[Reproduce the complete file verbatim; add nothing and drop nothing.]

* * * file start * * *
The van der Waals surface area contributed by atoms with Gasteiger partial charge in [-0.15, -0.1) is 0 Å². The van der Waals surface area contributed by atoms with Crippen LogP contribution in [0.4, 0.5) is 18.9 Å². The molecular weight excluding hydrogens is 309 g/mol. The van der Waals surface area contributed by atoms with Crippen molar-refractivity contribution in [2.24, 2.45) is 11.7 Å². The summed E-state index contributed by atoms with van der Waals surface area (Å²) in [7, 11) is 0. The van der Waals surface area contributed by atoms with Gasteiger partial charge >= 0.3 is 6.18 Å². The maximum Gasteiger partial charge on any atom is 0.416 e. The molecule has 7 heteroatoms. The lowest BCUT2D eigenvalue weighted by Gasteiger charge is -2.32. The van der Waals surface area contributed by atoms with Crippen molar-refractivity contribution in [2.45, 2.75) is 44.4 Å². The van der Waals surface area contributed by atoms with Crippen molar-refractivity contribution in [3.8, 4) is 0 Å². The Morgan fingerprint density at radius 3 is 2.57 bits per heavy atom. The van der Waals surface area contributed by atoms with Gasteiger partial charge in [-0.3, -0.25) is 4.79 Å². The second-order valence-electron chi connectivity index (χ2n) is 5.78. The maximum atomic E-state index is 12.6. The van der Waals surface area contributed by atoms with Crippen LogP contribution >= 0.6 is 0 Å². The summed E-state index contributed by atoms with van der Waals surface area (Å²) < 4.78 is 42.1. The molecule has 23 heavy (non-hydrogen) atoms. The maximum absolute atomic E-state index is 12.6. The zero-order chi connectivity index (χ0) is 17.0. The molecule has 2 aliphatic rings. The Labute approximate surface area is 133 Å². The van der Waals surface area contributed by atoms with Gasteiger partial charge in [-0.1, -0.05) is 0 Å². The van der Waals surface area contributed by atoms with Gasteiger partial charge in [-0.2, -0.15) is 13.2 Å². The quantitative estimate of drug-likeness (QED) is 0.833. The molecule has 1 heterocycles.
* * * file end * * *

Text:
The van der Waals surface area contributed by atoms with Gasteiger partial charge in [-0.15, -0.1) is 0 Å². The van der Waals surface area contributed by atoms with Crippen LogP contribution in [0.4, 0.5) is 18.9 Å². The molecular weight excluding hydrogens is 309 g/mol. The van der Waals surface area contributed by atoms with Crippen molar-refractivity contribution in [2.24, 2.45) is 11.7 Å². The summed E-state index contributed by atoms with van der Waals surface area (Å²) in [7, 11) is 0. The van der Waals surface area contributed by atoms with Gasteiger partial charge >= 0.3 is 6.18 Å². The maximum Gasteiger partial charge on any atom is 0.416 e. The molecule has 7 heteroatoms. The lowest BCUT2D eigenvalue weighted by Gasteiger charge is -2.32. The van der Waals surface area contributed by atoms with Crippen molar-refractivity contribution in [2.45, 2.75) is 44.4 Å². The van der Waals surface area contributed by atoms with Crippen molar-refractivity contribution in [3.8, 4) is 0 Å². The Morgan fingerprint density at radius 3 is 2.57 bits per heavy atom. The van der Waals surface area contributed by atoms with Gasteiger partial charge in [-0.3, -0.25) is 4.79 Å². The second-order valence-electron chi connectivity index (χ2n) is 5.78. The maximum atomic E-state index is 12.6. The van der Waals surface area contributed by atoms with Crippen LogP contribution >= 0.6 is 0 Å². The summed E-state index contributed by atoms with van der Waals surface area (Å²) < 4.78 is 42.1. The molecule has 23 heavy (non-hydrogen) atoms. The maximum absolute atomic E-state index is 12.6. The zero-order chi connectivity index (χ0) is 17.0. The molecule has 2 aliphatic rings. The Labute approximate surface area is 133 Å². The van der Waals surface area contributed by atoms with Gasteiger partial charge in [-0.1, -0.05) is 0 Å². The van der Waals surface area contributed by atoms with Gasteiger partial charge in [-0.2, -0.15) is 13.2 Å². The quantitative estimate of drug-likeness (QED) is 0.833. The molecule has 1 heterocycles.